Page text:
Thursday, May 17, 2007

"I know the truth. Don't confuse me with the facts."

An interview with Rowan Williams, Archbishop of Canterbury, has been published at Global South Anglican (and thanks to Thinking Anglicans for pointing to this). It’s not a long read, but it’s worth reading, especially for those few paragraphs regarding the Anglican Communion.
Let me give one paragraph in full:


Q – So how do you see then things developing pre-Lambeth 2008 and post-Lambeth? If you can make a wish, what will that be?


A – I’m hoping and praying that we shall have no more actions that polarize the Communion between now and Lambeth 2008. This is the point I have already brought to the Canadian House of Bishops which we are trying to get across to the American House of Bishops. But also trying to say to some other provinces: Don’t step up the level of intervention in this crisis because all of that is just pulling us further and further apart. So I hope we can have a bit of moratorium on this, and in a way, a reflection on what kind of a church we want to be. Now, some parts of the Communion would be happy if we could be just a federation of loosely connected local bodies. I’m not happy with that. We could be more than that. We should be more than that. We should be living out of each other’s life and resources and vision and be more closely connected. Because I think that is what the New Testament assumes the local church should do and not live in isolation. They lived with each other, from each other’s life. So, that’s my vision.


As I have said before, I think we need to look closely at his vision for the Communion; for after the next question, he advocates pretty clearly for greater centralization of authority in some Communion-wide instrument.

As a part of this, he makes this statement:

"People turn to the Primates because there doesn’t seem to be anything else that works, a forum for people’s interest, that meets regularly, that can assemble at short notice, which can work together. At the same time, I don’t think the Primates’ Meeting ought to be isolated from other bodies. And I have some hope for the integration of the Primates in the Anglican Consultative Council. Perhaps that will give us a better tool."


I think this is very telling, very critical. Let's parse it a little.

"People turn to the Primates because there doesn’t seem to be anything else that works...." The only "people" turning to the Primates are those with an agenda of division. As has been noted elsewhere, the folks in the pew are largely unconsulted. This raises a real question how much the Primates are "a forum for people’s interest."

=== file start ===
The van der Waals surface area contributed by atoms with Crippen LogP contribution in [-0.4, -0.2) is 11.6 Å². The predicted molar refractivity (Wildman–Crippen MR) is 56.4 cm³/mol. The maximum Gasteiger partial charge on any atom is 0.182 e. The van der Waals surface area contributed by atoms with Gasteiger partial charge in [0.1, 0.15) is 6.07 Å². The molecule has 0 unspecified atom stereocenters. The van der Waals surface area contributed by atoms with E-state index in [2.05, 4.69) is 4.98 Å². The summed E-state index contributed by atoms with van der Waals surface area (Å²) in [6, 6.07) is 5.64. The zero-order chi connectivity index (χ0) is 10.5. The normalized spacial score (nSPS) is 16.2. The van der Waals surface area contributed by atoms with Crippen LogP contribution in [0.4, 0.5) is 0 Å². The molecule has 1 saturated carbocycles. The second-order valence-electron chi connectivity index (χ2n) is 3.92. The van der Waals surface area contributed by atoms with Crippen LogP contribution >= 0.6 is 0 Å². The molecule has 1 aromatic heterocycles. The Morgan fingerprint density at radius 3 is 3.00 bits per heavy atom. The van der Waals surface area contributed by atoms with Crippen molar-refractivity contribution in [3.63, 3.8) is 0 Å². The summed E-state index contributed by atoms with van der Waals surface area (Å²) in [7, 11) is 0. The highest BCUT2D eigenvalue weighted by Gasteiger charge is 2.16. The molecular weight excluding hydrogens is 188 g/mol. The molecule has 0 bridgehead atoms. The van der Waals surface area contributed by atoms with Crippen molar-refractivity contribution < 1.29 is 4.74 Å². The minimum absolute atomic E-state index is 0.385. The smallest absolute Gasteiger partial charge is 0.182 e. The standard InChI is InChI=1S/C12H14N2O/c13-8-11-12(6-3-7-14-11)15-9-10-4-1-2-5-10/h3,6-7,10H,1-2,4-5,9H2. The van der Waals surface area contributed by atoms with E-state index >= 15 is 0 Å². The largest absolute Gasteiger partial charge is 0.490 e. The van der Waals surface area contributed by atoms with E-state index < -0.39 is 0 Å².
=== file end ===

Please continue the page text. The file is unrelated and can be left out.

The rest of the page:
"that meets regularly, that can assemble at short notice:" this is why those who want division seek out the Primates. If they have to wait three years for the ACC or ten for Lambeth, the sense of crisis may pass, and folks may find they can live together, which is not what they desire.

"which can work together:" after the side meetings and refusals of communion at Dromantine and Dar es Salaam, this is simply laughable.

"At the same time, I don’t think the Primates’ Meeting ought to be isolated from other bodies. And I have some hope for the integration of the Primates in the Anglican Consultative Council. Perhaps that will give us a better tool." If the experience of the distortion of process and purpose of the Primates' Meeting is any example, I would fear for the ACC's life, much less its potential as "a better tool."

The Archbishop clearly looks for unity in the Anglican Communion, made incarnate in some Communion-wide conciliar instrument. Perhaps he maintains eschatological hope, in spite of the facts rapidly being established in the United States and Canada (and, credit where due: he does say, "Don’t step up the level of intervention in this crisis," which is surely a statement to the Africans, and South Americans taking on Episcopal and "Anglican" congregations).

But, there are many facts being established. The establishment of CANA has gotten a lot of press, as have AMiA and interventions by the Bishop of Bolivia. Uganda has taken on churches from Florida to Kansas. And, apparently under the radar, Kenya has established relations through several of dioceses. Indeed, one bishop has even spoken of “our hope that the discussion on the creation of an American Diocese will bear fruits.”

In light of the sheer weight and number of “interventions,” some maintenance of the Communion-as-it-is seems a pipe dream. It is certainly beyond Archbishop Williams’ control, and probably beyond his influence. He may not be satisfied with "a loose federation;" but if he doesn't express some willingness to work with those who will support “a loose federation,” he will find he doesn't have even that.

2 comments:

Bill said...

Marshall,

I think your parsing of Rowan Williams' comments is accurate. This leads me to believe that the future of the Episcopal Church in the Anglican Communion is pretty well doomed. It used to be that this feeling would have depressed me, but it no longer does.

I find it sad and a shame that we will probably have to continue on our own way alone before long, but only because I believe Jesus called for us to be one body. I think this will happen only in heaven however.

Peace my friend.

Marshall said...

Peace, Bill, to you as well.

Yeah, I've come to believe that "one body in Christ" is an eschatological hope, something we won't see until we see the Kingdom in fullness. I still believe it's worth pursuing, and I think the Episcopal Church will still pursue it. It just won't be in this Anglican-Communion-as-it-is. Perhaps in a generation....